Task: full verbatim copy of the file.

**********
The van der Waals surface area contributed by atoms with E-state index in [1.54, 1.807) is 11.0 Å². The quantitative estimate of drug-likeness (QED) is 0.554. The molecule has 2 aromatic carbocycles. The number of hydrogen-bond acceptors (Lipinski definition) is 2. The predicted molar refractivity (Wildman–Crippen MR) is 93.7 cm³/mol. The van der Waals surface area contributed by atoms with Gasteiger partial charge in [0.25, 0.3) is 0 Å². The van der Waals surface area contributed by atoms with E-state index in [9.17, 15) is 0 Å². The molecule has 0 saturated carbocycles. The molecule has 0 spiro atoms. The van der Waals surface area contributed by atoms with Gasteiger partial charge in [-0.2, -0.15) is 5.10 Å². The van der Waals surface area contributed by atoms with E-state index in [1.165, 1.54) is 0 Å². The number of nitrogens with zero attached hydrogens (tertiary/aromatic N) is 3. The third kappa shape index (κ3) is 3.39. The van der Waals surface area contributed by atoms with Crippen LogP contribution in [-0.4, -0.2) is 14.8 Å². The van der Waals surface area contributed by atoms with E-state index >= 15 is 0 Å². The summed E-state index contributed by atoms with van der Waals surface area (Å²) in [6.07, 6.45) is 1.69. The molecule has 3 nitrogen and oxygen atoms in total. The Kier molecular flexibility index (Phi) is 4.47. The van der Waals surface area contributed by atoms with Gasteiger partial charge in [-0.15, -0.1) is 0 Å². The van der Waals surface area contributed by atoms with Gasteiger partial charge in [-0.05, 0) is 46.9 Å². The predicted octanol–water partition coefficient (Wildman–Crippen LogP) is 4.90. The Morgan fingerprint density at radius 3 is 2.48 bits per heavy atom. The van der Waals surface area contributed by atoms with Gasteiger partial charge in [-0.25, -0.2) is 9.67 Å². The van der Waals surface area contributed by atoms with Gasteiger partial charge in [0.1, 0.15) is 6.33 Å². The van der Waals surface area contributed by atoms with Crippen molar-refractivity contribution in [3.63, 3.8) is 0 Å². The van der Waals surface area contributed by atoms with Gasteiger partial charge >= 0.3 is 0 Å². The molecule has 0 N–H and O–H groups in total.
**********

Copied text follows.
The van der Waals surface area contributed by atoms with E-state index in [1.54, 1.807) is 11.0 Å². The quantitative estimate of drug-likeness (QED) is 0.554. The molecule has 2 aromatic carbocycles. The number of hydrogen-bond acceptors (Lipinski definition) is 2. The predicted molar refractivity (Wildman–Crippen MR) is 93.7 cm³/mol. The van der Waals surface area contributed by atoms with Gasteiger partial charge in [0.25, 0.3) is 0 Å². The van der Waals surface area contributed by atoms with E-state index in [9.17, 15) is 0 Å². The molecule has 0 saturated carbocycles. The molecule has 0 spiro atoms. The van der Waals surface area contributed by atoms with Gasteiger partial charge in [-0.2, -0.15) is 5.10 Å². The van der Waals surface area contributed by atoms with E-state index in [1.165, 1.54) is 0 Å². The number of nitrogens with zero attached hydrogens (tertiary/aromatic N) is 3. The third kappa shape index (κ3) is 3.39. The van der Waals surface area contributed by atoms with Crippen LogP contribution in [-0.4, -0.2) is 14.8 Å². The van der Waals surface area contributed by atoms with E-state index >= 15 is 0 Å². The summed E-state index contributed by atoms with van der Waals surface area (Å²) in [6.07, 6.45) is 1.69. The molecule has 3 nitrogen and oxygen atoms in total. The Kier molecular flexibility index (Phi) is 4.47. The van der Waals surface area contributed by atoms with Gasteiger partial charge in [-0.15, -0.1) is 0 Å². The van der Waals surface area contributed by atoms with Gasteiger partial charge in [-0.05, 0) is 46.9 Å². The predicted octanol–water partition coefficient (Wildman–Crippen LogP) is 4.90. The Morgan fingerprint density at radius 3 is 2.48 bits per heavy atom. The van der Waals surface area contributed by atoms with Gasteiger partial charge in [-0.25, -0.2) is 9.67 Å². The van der Waals surface area contributed by atoms with Gasteiger partial charge in [0.1, 0.15) is 6.33 Å². The van der Waals surface area contributed by atoms with Crippen molar-refractivity contribution in [3.63, 3.8) is 0 Å². The van der Waals surface area contributed by atoms with Gasteiger partial charge >= 0.3 is 0 Å². The molecule has 0 N–H and O–H groups in total.